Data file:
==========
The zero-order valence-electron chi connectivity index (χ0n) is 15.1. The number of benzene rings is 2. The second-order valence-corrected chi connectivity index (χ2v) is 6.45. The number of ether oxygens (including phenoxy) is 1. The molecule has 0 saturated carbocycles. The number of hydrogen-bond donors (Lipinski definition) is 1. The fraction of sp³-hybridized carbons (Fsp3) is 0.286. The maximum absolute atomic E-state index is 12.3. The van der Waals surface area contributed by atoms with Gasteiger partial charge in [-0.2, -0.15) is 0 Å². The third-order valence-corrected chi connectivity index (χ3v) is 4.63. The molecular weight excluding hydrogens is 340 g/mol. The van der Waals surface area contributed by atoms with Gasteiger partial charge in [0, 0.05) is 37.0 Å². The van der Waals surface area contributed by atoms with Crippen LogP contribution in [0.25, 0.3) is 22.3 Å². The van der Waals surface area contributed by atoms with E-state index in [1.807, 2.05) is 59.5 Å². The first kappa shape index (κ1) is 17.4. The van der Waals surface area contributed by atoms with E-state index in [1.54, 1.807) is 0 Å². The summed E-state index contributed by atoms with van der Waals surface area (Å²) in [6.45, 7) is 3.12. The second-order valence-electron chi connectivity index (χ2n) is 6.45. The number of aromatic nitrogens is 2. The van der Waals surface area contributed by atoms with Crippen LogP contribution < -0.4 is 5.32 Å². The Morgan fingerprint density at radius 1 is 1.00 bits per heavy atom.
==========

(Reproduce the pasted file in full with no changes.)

The zero-order valence-electron chi connectivity index (χ0n) is 15.1. The number of benzene rings is 2. The second-order valence-corrected chi connectivity index (χ2v) is 6.45. The number of ether oxygens (including phenoxy) is 1. The molecule has 0 saturated carbocycles. The number of hydrogen-bond donors (Lipinski definition) is 1. The fraction of sp³-hybridized carbons (Fsp3) is 0.286. The maximum absolute atomic E-state index is 12.3. The van der Waals surface area contributed by atoms with Gasteiger partial charge in [-0.2, -0.15) is 0 Å². The third-order valence-corrected chi connectivity index (χ3v) is 4.63. The molecular weight excluding hydrogens is 340 g/mol. The van der Waals surface area contributed by atoms with Gasteiger partial charge in [0, 0.05) is 37.0 Å². The van der Waals surface area contributed by atoms with Crippen LogP contribution in [0.25, 0.3) is 22.3 Å². The van der Waals surface area contributed by atoms with E-state index in [1.807, 2.05) is 59.5 Å². The first kappa shape index (κ1) is 17.4. The van der Waals surface area contributed by atoms with E-state index in [1.54, 1.807) is 0 Å². The summed E-state index contributed by atoms with van der Waals surface area (Å²) in [6.45, 7) is 3.12. The second-order valence-electron chi connectivity index (χ2n) is 6.45. The number of aromatic nitrogens is 2. The van der Waals surface area contributed by atoms with Crippen LogP contribution < -0.4 is 5.32 Å². The Morgan fingerprint density at radius 1 is 1.00 bits per heavy atom.